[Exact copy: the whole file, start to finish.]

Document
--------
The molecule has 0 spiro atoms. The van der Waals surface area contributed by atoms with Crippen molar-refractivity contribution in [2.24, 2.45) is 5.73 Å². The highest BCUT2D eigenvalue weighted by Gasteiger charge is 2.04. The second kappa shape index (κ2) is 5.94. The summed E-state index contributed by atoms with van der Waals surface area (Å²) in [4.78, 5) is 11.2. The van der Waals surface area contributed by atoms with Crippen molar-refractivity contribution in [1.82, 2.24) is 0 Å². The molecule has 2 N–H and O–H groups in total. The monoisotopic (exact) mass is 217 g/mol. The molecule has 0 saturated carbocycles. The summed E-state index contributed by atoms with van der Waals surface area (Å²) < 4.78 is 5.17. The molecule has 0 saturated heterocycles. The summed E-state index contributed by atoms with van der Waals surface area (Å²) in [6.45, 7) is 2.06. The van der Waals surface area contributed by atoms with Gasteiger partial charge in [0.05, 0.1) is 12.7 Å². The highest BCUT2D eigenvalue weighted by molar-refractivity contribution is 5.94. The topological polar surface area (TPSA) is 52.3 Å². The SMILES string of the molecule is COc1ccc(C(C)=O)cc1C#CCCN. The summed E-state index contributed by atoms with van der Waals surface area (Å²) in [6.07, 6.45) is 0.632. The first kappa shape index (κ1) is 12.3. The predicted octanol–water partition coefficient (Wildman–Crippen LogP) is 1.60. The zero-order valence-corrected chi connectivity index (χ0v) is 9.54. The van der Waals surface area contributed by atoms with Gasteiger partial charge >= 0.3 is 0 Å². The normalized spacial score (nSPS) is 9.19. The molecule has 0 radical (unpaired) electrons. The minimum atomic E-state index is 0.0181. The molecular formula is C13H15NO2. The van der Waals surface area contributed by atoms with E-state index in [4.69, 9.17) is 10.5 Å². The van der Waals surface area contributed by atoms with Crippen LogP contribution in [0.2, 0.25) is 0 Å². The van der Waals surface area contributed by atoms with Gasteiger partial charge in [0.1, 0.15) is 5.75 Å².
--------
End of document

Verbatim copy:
The molecule has 0 spiro atoms. The van der Waals surface area contributed by atoms with Crippen molar-refractivity contribution in [2.24, 2.45) is 5.73 Å². The highest BCUT2D eigenvalue weighted by Gasteiger charge is 2.04. The second kappa shape index (κ2) is 5.94. The summed E-state index contributed by atoms with van der Waals surface area (Å²) in [4.78, 5) is 11.2. The van der Waals surface area contributed by atoms with Crippen molar-refractivity contribution in [1.82, 2.24) is 0 Å². The molecule has 2 N–H and O–H groups in total. The monoisotopic (exact) mass is 217 g/mol. The molecule has 0 saturated carbocycles. The summed E-state index contributed by atoms with van der Waals surface area (Å²) < 4.78 is 5.17. The molecule has 0 saturated heterocycles. The summed E-state index contributed by atoms with van der Waals surface area (Å²) in [6.45, 7) is 2.06. The van der Waals surface area contributed by atoms with Gasteiger partial charge in [0.05, 0.1) is 12.7 Å². The highest BCUT2D eigenvalue weighted by molar-refractivity contribution is 5.94. The topological polar surface area (TPSA) is 52.3 Å². The SMILES string of the molecule is COc1ccc(C(C)=O)cc1C#CCCN. The summed E-state index contributed by atoms with van der Waals surface area (Å²) in [6.07, 6.45) is 0.632. The first kappa shape index (κ1) is 12.3. The predicted octanol–water partition coefficient (Wildman–Crippen LogP) is 1.60. The zero-order valence-corrected chi connectivity index (χ0v) is 9.54. The van der Waals surface area contributed by atoms with Gasteiger partial charge >= 0.3 is 0 Å². The normalized spacial score (nSPS) is 9.19. The molecule has 0 radical (unpaired) electrons. The minimum atomic E-state index is 0.0181. The molecular formula is C13H15NO2. The van der Waals surface area contributed by atoms with E-state index in [4.69, 9.17) is 10.5 Å². The van der Waals surface area contributed by atoms with Crippen LogP contribution in [0.2, 0.25) is 0 Å². The van der Waals surface area contributed by atoms with Gasteiger partial charge in [0.1, 0.15) is 5.75 Å².